As we detailed on Tuesday, a strong performance in a small sample size can sometimes point to a player destined to be more valuable with more playing time. That's true of offensive and defensive players; Cortland Finnegan, for example, stood out with just 6.3 yards allowed per pass as a rookie nickel corner for Tennessee in 2006.
By some strange quirk, the small sample size all-star pass-rushers all ended up in the NFC article Tuesday, but the AFC has all the small sample size all-star cornerbacks. Before we get into our list, let's define a couple of statistics from our game-charting project:
Success rate: The percentage of plays targeting a defensive player on which the offense did not have a successful play, defined as 45 percent of necessary yards on first down, 60 percent on second down and 100 percent on third or fourth down. This means not only incomplete passes and interceptions but also short completions that do not meet the baseline for success based on the down and distance. The number is adjusted for the quality of the receiver being covered.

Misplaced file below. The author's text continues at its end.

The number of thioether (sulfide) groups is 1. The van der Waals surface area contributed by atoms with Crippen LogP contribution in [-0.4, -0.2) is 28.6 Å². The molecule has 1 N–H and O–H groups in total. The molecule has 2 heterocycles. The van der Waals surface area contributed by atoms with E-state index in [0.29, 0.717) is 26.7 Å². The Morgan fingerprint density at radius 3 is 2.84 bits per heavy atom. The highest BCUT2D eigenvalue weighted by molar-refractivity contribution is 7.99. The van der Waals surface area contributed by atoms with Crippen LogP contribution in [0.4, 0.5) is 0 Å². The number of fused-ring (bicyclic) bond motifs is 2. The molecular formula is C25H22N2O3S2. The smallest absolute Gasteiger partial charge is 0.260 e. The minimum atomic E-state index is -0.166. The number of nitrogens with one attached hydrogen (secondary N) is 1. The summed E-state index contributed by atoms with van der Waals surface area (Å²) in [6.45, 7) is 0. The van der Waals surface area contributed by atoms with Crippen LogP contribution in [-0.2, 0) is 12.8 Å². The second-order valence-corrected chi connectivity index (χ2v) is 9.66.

Yards per pass: Number of yards allowed when a defensive player is targeted on a passing play, adjusted for the quality of the receiver being covered.
Here's a list of eight AFC players who deserve more playing time based on their performance in 2011:
In the "Football Outsiders Almanac 2012," we rank cornerbacks in our charting stats if they have at least 40 pass targets or eight games started. As a rookie, Smith had just 31 targets and two games started. If he had qualified for our rankings, he would have come out with the best success rate in the NFL, 68 percent, and his 6.1 yards allowed per pass would rank in the top 20. He is a work in progress -- particularly having trouble against Malcom Floyd in Week 15 -- but the talent is obvious. He'll be a starter for Baltimore on opening day.